Wednesday, July 24, 2013

Minneapolis in the Twentieth Century: The Growth of an American City by Iric Nathanson

I prefer narrative nonfiction because the characters and setting come alive versus a straight forward presentation of facts that can at times be boring. At times this read like a text book and while the information was good, I didn't think it was organized that well and the first chapter had me confused quite a bit because of my lack of knowledge regarding the structure of government municipalities. I read a link to Wikipedia that cleared up most of my questions regarding mayor-council government. My main confusion was not understanding what made a weak versus strong mayor system. It becomes clear in the chapters that follow as the author digs into the scandals and corruptions involving certain mayors who did nothing to stop illegal prostitution, gambling, and liquor activities.

The first chapter covers charter reform and how the business elite controlled the social and economic patterns in Minneapolis contrasting it to St. Paul where business and labor worked together. The chapters don't follow a chronological order and I found the jumps in time jarring and confusing. My notes says read, "1914 to 1970 to 1948... huh?" I'm not a numbers person so I kept having to go back and reread. By the end of the book it didn't bother me and I was very engaged in the development of downtown Minneapolis's waterfront and the light rail transit. Either I got used to the jumping around or my background knowledge of both projects made those topics easy to follow.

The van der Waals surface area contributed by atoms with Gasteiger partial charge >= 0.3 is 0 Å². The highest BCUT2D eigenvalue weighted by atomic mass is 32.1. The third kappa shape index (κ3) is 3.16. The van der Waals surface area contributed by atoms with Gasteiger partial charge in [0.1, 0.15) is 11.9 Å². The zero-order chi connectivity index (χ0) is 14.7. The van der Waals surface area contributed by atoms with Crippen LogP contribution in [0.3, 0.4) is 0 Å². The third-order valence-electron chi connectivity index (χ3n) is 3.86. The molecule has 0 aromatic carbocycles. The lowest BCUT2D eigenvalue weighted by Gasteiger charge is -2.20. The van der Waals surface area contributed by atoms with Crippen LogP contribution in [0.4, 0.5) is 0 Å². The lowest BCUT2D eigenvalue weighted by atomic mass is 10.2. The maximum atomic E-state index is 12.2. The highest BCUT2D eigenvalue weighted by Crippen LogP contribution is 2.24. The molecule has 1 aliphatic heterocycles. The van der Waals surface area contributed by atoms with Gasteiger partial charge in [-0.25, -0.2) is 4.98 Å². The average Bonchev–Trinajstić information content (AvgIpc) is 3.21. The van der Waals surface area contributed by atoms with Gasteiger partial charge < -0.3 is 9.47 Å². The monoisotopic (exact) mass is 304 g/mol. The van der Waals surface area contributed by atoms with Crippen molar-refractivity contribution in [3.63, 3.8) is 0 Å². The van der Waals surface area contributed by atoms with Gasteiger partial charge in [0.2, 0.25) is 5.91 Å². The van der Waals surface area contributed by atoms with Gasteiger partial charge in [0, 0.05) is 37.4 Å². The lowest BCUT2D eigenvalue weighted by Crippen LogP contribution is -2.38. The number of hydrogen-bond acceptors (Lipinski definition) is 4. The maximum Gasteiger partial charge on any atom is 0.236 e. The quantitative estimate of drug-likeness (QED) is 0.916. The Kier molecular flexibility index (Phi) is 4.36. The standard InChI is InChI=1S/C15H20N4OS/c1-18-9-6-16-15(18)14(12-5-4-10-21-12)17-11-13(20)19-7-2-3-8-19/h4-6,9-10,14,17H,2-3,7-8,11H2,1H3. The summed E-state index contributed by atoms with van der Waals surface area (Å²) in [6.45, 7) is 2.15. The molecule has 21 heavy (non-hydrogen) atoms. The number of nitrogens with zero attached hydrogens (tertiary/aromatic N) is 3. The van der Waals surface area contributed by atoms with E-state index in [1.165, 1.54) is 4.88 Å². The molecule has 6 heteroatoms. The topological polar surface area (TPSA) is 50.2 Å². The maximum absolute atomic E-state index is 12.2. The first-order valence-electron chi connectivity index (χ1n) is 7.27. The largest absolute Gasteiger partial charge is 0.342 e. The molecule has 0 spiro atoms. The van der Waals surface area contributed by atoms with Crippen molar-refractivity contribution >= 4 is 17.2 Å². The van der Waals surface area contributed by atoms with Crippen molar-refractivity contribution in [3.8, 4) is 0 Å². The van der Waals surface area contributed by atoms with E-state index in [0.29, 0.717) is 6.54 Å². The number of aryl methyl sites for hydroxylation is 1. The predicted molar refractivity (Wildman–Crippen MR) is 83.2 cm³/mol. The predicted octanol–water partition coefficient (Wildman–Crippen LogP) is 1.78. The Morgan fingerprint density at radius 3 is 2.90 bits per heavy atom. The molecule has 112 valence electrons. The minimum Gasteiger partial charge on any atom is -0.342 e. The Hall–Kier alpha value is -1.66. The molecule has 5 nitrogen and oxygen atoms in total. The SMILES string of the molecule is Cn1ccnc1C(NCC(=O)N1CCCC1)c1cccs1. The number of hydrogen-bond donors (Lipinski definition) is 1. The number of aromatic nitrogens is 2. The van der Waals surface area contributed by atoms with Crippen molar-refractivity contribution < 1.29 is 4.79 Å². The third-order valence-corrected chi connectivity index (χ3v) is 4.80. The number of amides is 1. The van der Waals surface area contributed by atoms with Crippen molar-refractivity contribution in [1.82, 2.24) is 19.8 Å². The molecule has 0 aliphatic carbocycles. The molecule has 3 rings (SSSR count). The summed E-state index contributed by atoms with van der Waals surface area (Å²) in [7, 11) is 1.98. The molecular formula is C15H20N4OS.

I have always wondered why St. Anthony Main and Riverplace that were so popular in the 1980's went into decline in the 1990's. The author compares the high end condos of Riverplace with the successful Loft apartments by Mill City museum as one reason. In the 2000's St. Anthony Main has been making a bit of a comeback; however, the author doesn't mention this in his 2010 book. The downtown revitalization with the Stone Arch bridge might be a factor but I'm speculating. I suppose that is always a problem with writing a historical book. You can't cover everything (or speculate) and the documentation is labor intensive. The notes section is extensive and the index is dense giving additional resources to dig into topics of interest.

This book touches the surface of major events that caused the city to grow and overall does it well. I learned several tidbits about the city that I didn't know and did learn about the mayor-council government. I would have preferred the book had started with chapter 2 and sprinkled the struggles over government structure within the stories of scandal and bloodshed because then it would have picked the pace up, but I love action so this is more personal taste. At one point I remember thinking... hmmm... what if you wrote a children's book and set it during the height of the milling business when the strikers became violent and killed Arthur Lyman? What if you had a kid who's dad was the salesman for Shell Oil Company like Sam Hynes, who fled for his life when a mob of striking truckers tried to kill him? He was stuck on neutral ground sympathizing with the employers, who he thought had the right to tell people to get back to work while at the same time despising their upper-class arrogance, and with the workers who he thought should be paid more for their work. Next on my list of local books is the one on Minneapolis mobsters. Good stuff.

3 Smileys

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